As in the rest of the UK, the Quality and Outcomes Framework has contributed to a significant improvement in diabetes care in England. Sadly, NHS reform in England can tend to drive a wedge between primary and secondary care; with Diabetes UK and others concerned about a lack of integration that is detrimental to patient care (Diabetes UK et al, 2007a). In England, diabetes services are commissioned. Commissioning is a way of moving funds around the health service to meet demand, and comes in several guises.
- Practice-based commissioning: practices take on delegated indicative budgets to become more involved in commissioning decisions.
- Payment-by-results: tariffs are set, enabling accurate movement of funding.
- Prinary care trust (PCT) commissioning: PCTs commission services on behalf of their local population.
- Joint commissioning: PCTs and local authorities commission services together.
Practice-based commissioning is intended to engage local GP teams in diabetes management, promote better care and encourage individual’s self-management through multidisciplinary support. To do this, GPs and PCTs should perform an assessment of local need, design a plan to meet that need, procure services to deliver the plan and monitor the results. A toolkit has been published to assist with this process (Department of Health [DH], 2006a). Take-up has been slow, but clusters of practices working together are taking up this challenge.
Under payment-by-results, there is a specific tariff for episodes of care such as outpatient appointments and inpatient stays. This is intended to clarify costs and assist movement of care from secondary to primary care. Savings made, it is suggested, can be transferred to primary or intermediate specialist care services. A negative result is that payment-by-results has encouraged competition between primary and secondary care – with hospital specialist teams feeling especially threatened. The White Paper Our health, our care, our say: a new direction for community services recognises that more work is needed to support people with long-term conditions (DH, 2006b).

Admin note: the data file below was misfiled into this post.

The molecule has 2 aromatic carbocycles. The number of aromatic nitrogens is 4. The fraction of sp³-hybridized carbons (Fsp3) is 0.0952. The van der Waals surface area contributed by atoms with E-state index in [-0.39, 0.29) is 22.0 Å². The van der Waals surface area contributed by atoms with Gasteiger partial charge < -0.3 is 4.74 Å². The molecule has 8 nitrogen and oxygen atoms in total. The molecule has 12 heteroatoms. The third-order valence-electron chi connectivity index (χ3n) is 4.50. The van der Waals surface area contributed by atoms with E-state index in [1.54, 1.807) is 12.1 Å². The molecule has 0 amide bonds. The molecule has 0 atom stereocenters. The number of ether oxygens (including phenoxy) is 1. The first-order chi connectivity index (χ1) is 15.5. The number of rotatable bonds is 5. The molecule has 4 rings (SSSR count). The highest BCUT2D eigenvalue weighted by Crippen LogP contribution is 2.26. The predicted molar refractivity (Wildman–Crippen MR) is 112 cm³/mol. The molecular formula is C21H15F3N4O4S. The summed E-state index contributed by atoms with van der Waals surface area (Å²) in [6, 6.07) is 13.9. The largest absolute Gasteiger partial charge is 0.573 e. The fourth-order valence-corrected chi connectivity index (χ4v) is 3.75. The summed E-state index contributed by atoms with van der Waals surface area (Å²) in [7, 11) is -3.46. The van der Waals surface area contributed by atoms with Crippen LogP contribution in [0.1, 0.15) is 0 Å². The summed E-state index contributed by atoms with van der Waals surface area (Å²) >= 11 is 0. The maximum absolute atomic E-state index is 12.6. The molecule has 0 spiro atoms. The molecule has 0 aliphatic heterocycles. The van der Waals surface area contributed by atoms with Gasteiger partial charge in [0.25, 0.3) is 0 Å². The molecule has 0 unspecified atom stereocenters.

Good commissioning arrangements are in place in many areas, but the Healthcare Commission review (2007) rated 73% of PCTs as “fair”, 11% as “good” and 5% as “excellent” for their diabetes services. Eighty-five per cent of PCTs did not have arrangements for diabetes education programmes in place (despite it being a recommendation of NICE way back in 2003), people with long-term conditions did not have the access they deserved to healthcare and, worryingly, many PCTs were found not to fully understand the healthcare needs of the population they served.
Where services have been planned and adequately funded, most people with diabetes will continue receiving high-quality care from their practice teams. The concern is for those who deserve specialist care and are finding it difficult to access. They may also be in the invidious position of requiring a referral to specialist services, therefore incurring a charge, in order to be prescribed therapies that their PCT has blocked for prescription in primary care.
Year of Care
The Year of Care is a pilot project across three sites in England, and describes all the planned care a person with diabetes should receive over a year (Diabetes UK et al, 2007b). The plan is to adopt a care-planning approach involving agreed self-management strategies with individuals. Achieving this through commissioning of appropriate services, and with limited resources, will be a challenge.
Diabetes care in England needs to be shared – not between primary and secondary care but between a variety of services and the person with diabetes themselves.